The high-rise offices and apartment buildings, and the bars and restaurants in the Harbor Point Road area near Stamford’s waterfront, have seemingly sprung up overnight. But the development has been in the making since 2009, transforming a once-blighted neighborhood into an upscale destination.
Sign of the Whale, a restaurant opened in August 2014, can be found in this new domain.
“People love to have a drink somewhere, then hop around nearby for dinner or dessert,” said the restaurant’s general manager, A.J. Polizzi, in a phone interview after my visits. “It’s often part of the dining experience — and fun.”
While the restaurant’s space is large — with 120 seats on street level, and almost 80 more up in its rooftop beer garden — the dinner menu is relatively compact. It consists of 11 starters, nine soups and salads, three tacos, four burgers and one sandwich, five pizzas, and 10 entrees.
Perhaps we made the right choices from the slightly abridged menu, but my threesome found lunch a better experience than dinner.
We began with piping hot crispy calamari, which had a snappy rémoulade and was tasty, despite an absence of legs.
Chunky sushi-like ahi tuna, marinated in soy and embedded on creamy avocado, was adequate. But, like several other items whose reality differed from its menu-listed ingredients, the fish was missing its promised capers, wasabi, ginger and apple slaw.
One lunch entree, the lobster and crab ravioli (flavor-rich, but with minimal minced seafood), was enveloped by a luscious pancetta cream sauce.
Black Mission fig and prosciutto pizza — a surprisingly winsome combo with bleu cheese, Gruyère and caramelized Vidalia onions as well — had a thin crust and a great flavor.
The “Whale Burger” was of Melvillian proportions, topped with melted Gruyère, applewood smoked bacon and even a fried egg, all tottering on an English muffin. The menu described the burger as “porchetta-dusted” and topped with a “truffle spread,” yet evidence was scant. A mountain of deliciously crunchy French fries accompanied the burger.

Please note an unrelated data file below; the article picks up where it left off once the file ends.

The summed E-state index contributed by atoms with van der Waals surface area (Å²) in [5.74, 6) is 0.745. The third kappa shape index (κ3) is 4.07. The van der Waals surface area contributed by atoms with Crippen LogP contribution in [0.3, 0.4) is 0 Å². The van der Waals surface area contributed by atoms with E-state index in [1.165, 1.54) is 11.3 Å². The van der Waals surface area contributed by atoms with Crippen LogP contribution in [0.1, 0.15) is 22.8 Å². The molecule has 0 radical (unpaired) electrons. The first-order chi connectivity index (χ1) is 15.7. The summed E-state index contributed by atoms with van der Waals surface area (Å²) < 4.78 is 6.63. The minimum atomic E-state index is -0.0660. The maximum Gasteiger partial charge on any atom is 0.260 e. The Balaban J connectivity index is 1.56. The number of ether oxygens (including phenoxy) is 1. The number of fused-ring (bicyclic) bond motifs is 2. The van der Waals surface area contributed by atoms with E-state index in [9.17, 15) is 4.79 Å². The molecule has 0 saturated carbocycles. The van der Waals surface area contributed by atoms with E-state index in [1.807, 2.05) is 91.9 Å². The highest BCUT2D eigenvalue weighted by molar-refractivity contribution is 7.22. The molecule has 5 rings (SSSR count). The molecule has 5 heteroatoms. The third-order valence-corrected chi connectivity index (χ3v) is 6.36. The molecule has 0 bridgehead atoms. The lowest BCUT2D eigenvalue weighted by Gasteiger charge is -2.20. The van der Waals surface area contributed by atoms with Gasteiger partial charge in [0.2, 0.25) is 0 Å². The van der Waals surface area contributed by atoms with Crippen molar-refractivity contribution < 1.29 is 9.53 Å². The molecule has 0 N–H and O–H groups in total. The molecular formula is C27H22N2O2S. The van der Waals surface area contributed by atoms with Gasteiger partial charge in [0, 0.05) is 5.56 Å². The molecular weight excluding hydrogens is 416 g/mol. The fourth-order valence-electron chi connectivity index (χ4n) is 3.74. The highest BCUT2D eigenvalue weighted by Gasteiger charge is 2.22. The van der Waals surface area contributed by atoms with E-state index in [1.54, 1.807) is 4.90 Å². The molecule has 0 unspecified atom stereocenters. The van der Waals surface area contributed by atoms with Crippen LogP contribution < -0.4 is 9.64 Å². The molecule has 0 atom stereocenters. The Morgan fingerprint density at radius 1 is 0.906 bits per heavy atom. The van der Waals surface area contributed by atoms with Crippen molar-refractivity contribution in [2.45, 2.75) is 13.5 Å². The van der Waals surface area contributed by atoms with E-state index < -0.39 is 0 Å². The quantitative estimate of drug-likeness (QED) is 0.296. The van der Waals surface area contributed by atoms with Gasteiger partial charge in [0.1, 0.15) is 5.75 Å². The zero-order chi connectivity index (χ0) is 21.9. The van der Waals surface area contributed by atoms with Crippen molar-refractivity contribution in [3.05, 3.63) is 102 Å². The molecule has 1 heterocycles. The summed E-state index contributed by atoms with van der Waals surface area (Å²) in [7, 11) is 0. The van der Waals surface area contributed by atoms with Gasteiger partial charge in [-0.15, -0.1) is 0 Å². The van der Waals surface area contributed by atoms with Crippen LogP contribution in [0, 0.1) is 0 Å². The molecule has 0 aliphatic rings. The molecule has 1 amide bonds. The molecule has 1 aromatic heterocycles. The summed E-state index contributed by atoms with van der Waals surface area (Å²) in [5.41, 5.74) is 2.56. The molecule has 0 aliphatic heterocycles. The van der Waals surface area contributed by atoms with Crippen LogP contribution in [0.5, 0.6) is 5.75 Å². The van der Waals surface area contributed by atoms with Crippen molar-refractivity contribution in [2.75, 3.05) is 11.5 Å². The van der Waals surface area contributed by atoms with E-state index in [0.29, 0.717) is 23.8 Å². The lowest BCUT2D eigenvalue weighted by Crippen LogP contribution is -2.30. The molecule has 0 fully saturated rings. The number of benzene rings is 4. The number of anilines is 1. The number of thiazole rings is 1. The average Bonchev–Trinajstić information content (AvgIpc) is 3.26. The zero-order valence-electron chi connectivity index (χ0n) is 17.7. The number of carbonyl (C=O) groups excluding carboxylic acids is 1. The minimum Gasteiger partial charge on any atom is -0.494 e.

On another visit, we began dinner with the chipotle barbecue beef empanadas, which benefited from a zingy Argentine chimichurri sauce. We also enjoyed an abundant house salad to start, with a goodly variety of baby greens and a sherry thyme vinaigrette. The crab cakes, with a saffron rémoulade, were a bit too mealy.
We liked the pan-roasted Atlantic salmon served just beyond rare in a tangy lemon white wine sauce, with couscous and a layer of haricot verts spread over the top. The green beans were an unannounced substitute for menu-mentioned asparagus.
Seafood cavatelli was another winner, offering calamari, shrimp and clams in shells in a tomato-tinged lobster cream sauce, but sans the capers the menu called for.
Despite the success of our fig and prosciutto pizza at lunch, our white-clam pizza at dinner had a too-thick, tough crust.
The desserts are more geared to a kiddie clientele, with s’mores, an ice cream sandwich, a root beer float, seasonal sorbets and a “Celebration Sundae” (at $25) as the only options.
We tried only the s’mores, which, for our adult palates at least, were suffocatingly sugary, abetted by sweet melted milk chocolate. On another visit, I might opt for a refreshing raspberry or lemon sorbet.
Sign of the Whale is evidently a hangout for watching big-time ball games. This makes it a favorite with sports fans and those loving a zesty snack or “plate” any time of day or evening.
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